And in a downtown fighting valiantly against the tidal wave of sprawl that brought Walmart, Home Depot and their corporate cousins to the wetlands south of the city some five years ago there is the arthouse, Cinemapolis. It has a brand new theatre accessible from the pedestrian zone on State Street through a narrow alley. Formerly this Ithaca institution had two locations, one in the basement of a building downtown whose claustrophobic stairway access screamed “firetrap,” though even that obvious danger could not deter residents heading down for a subterranean night at the movies. The other branch of the outfit was in an old supermarket about a mile from downtown along the banks of Fall Creek just after it spills broadly over the spectacular Ithaca Falls. This outpost of independent and foreign film screening was notorious for its shoddy projection: with the updated seating and technology in the new place, I’m already getting nostalgic for the old venues, where I think back fondly to watching Spike Lee’s Clockers with a good ten feet of the screen action taking place on the ceiling of the theatre, or Robert Altman’s Gosford Park with hardly an empty seat in the house in spite of the bright, jagged line dancing down the middle of the screen all the way through. The blurs and distortions of the old days will remain fondly in my memory well into the HD age.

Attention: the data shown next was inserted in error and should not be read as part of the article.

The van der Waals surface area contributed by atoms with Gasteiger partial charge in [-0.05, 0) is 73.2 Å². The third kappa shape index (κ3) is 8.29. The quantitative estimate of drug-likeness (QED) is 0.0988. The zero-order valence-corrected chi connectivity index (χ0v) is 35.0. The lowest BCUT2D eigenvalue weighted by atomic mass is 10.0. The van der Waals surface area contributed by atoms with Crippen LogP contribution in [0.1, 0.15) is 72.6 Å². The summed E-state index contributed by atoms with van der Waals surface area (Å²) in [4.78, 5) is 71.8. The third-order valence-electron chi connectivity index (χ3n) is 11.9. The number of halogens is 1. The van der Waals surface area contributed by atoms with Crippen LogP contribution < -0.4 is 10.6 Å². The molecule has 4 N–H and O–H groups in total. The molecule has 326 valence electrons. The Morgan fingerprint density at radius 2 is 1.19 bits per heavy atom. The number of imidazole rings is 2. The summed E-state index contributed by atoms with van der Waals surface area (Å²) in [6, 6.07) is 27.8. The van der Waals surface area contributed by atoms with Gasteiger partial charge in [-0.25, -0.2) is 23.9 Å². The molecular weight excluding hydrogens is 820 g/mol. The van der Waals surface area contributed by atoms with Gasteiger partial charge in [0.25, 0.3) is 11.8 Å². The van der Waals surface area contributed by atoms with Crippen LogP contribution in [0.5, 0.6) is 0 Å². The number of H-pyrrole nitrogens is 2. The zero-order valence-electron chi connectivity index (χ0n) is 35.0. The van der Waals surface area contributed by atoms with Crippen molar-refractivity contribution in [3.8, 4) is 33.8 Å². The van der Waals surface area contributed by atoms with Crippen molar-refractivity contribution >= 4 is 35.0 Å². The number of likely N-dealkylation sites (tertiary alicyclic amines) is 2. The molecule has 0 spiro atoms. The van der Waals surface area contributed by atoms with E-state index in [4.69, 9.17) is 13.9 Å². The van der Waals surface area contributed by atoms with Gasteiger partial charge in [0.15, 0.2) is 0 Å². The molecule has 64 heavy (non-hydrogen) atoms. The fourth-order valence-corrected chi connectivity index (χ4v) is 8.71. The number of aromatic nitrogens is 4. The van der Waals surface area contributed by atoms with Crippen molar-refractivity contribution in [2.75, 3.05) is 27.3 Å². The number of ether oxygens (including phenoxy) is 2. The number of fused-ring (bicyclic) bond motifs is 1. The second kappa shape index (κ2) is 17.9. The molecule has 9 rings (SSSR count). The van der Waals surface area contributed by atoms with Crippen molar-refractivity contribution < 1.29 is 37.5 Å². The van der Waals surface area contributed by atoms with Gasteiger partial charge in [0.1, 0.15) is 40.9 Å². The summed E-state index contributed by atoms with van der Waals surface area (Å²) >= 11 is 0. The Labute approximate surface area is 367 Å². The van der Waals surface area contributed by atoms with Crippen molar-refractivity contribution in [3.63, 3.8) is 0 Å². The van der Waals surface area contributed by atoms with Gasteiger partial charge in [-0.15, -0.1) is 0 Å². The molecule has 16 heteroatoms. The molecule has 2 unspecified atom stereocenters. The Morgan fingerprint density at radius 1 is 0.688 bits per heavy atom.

In the 1910s Ithaca was home to the thriving Wharton Film Studios that produced a large number of features (most of them now lost), and also the popular serials the Exploits of Elaine, modeled on the Perils of Pauline, and which made abundant use of the spectacular scenery of the region, including the dramatic gorges cut by the many creeks that feed into Lake Cayuga. The Wharton Studio Building still stands on the lakefront and the Ithaca Motion Picture Project, a vigorous and creative effort dedicated to transforming that structure into a regional film center, has already in its few years of existence been responsible from bringing several wonderful silent films to town, including Merian Cooper’s Grass and F. W. Murnau’s Nosferat, both with original music performed live in the basement of the old Cinemapolis.